Bodh Gaya

Mahabodhi Temple image courtesy of Matt Stabile via Flickr

One of the four most sacred sights to Buddhists, Bodh Gaya is where the Buddha attained enlightenment. As such, it’s home to one of the world’s most important religious complexes, the Mahabodhi Temple. On any given day, throngs of Buddhist pilgrims flock here to make prayers and offerings. During Buddha Jayanti, Hindus bedeck the temple in marigold strings to honor the Buddha as well. Today, a massive Bodhi tree -- created from the sapling of the original Bodhi tree under which the Buddha was enlightened -- sits behind the main building. In town, there are temples erected by Buddhists from nations around the world, including Japan, Bhutan, and Vietnam, as well as the striking Great Buddha at the Daijokyo Temple. The town itself isn’t the world’s prettiest, though there are some nice parks and even an archaeological museum that’s worth a visit. Outside of the town, the Dungeshwari Cave is believed to be where the Buddha meditated before entering Bodh Gaya. It is worth noting that traveling throughout Bihar, the state that’s home to Bodh Gaya, can be risky, though the route from the train station to town is generally considered safe. 

Rajasthan and Jaipur

Jaipur image courtesy of Bryan Allison via Flickr

A traveler could spend their entire trip to India among Rajasthan’s numerous big-ticket destinations and still not see them all. Jaipur, the state’s capital and largest city, happens to be relatively close to Delhi, with flights there taking less than an hour and round-trip tickets costing under $80 in some cases. It’s also known as the Pink City, due to the stonework that was used during its construction. Jaipur is also home to one of India’s most photographed sights -- the Amer Fort. This hilltop bastion was constructed in the 16th century and has stunning views across the warmly tinted landscape below.

Elsewhere in Rajasthan, other colorful wonders await. Jodhpur, known as the Blue City, is certainly easy on the eyes. Immediately upon arriving, it’s impossible not to notice Mehrangarh Fort rising bluntly in the center of town, while the distinctively blue-tinted buildings of the old town spill atmospherically across the plains below. Jaisalmer, The Golden City, is home to another historic fort, and pulls tourists with its dramatic location amid the sand dunes of the Thar Desert. The city’s ornate style of architecture is another major draw, and getting lost among the narrow lanes of the old town and inside the still-inhabited fort is one of India’s more enchanting pleasures (though you should expect plenty of touts even here).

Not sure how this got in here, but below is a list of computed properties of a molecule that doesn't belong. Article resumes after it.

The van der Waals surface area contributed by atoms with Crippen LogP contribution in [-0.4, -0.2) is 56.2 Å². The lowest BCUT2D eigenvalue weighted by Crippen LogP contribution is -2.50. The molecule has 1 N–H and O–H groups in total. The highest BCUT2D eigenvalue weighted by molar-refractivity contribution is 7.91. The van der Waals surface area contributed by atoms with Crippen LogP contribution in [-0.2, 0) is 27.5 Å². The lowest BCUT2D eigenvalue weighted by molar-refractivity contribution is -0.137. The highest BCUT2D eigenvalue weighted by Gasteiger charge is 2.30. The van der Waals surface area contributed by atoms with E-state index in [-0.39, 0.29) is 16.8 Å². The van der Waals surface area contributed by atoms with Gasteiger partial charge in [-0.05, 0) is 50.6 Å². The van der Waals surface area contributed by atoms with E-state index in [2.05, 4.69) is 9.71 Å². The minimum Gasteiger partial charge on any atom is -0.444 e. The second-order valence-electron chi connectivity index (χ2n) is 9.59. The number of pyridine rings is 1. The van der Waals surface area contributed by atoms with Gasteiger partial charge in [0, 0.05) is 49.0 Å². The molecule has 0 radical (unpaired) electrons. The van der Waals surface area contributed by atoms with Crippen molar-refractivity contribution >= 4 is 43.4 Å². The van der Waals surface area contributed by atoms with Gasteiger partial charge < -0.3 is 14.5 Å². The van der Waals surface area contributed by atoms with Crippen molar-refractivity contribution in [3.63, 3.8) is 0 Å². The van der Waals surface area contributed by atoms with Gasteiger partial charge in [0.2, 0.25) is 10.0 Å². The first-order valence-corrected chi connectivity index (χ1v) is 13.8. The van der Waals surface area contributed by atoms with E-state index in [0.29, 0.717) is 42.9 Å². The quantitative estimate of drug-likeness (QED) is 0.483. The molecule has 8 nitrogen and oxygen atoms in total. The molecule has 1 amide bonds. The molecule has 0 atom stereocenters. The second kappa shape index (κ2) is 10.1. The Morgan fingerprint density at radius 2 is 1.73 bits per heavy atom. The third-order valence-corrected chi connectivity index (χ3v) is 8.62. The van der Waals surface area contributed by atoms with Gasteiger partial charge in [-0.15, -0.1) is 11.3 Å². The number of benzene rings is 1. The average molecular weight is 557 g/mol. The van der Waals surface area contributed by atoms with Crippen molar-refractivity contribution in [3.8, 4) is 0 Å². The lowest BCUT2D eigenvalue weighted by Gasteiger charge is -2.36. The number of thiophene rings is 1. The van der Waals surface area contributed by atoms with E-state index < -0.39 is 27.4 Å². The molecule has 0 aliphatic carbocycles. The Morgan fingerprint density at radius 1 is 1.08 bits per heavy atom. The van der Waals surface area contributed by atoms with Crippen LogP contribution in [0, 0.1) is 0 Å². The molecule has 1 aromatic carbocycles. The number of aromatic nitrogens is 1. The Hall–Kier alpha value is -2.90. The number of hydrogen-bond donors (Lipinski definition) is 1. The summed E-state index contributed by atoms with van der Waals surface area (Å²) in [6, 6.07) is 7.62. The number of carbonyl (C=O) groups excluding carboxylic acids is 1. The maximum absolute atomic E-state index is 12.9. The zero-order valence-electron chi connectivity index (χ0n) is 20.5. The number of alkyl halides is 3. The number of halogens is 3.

Outdoor pursuits are another major draw in Rajasthan, and luxury tent excursions are big business. The dunes outside of Jaisalmer are particularly awe-inducing, and major national parks like Ranthambore still hold some of the largest wild populations of tigers in the world.

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Sikkim image courtesy of carol mitchell via Flickr

Well north of Kolkata’s steamy chaos and the bustle of Bengal, beyond the tea fields and leafy hill station vibe of Darjeeling, is this miniscule Buddhist kingdom. The state is wedged between Bhutan, China, and Nepal, but keep in mind that much of it is off limits to foreigners and permits are required to access much of the region. Borders in this part of the world tend to be sensitive, to say the least. However, the payoff for getting here is lots of gorgeous nature. 

Sikkim is made up of a collection of small towns and monasteries that cling to the precipitous Himalayan foothills. Trekking and outdoor pursuits are big here, with multi-day hikes threading across the state. The most celebrated of these is the trek to Kanchenjunga’s base camp, which can take up to 12 days depending on the outfitter you book with. The mountain is the world’s third-highest and sunrises over its peaks are unbeatable. Getting in, out, and around Sikkim can be a challenge, as roads are narrow and full of perilous terrain. The closest airport is in Bagdogra, and drives to Gangtok (Sikkim’s most populous town) take up to five hours. Otherwise, there are train stations in New Jalpaiguri or Siliguri, though drives will take about the same amount of time.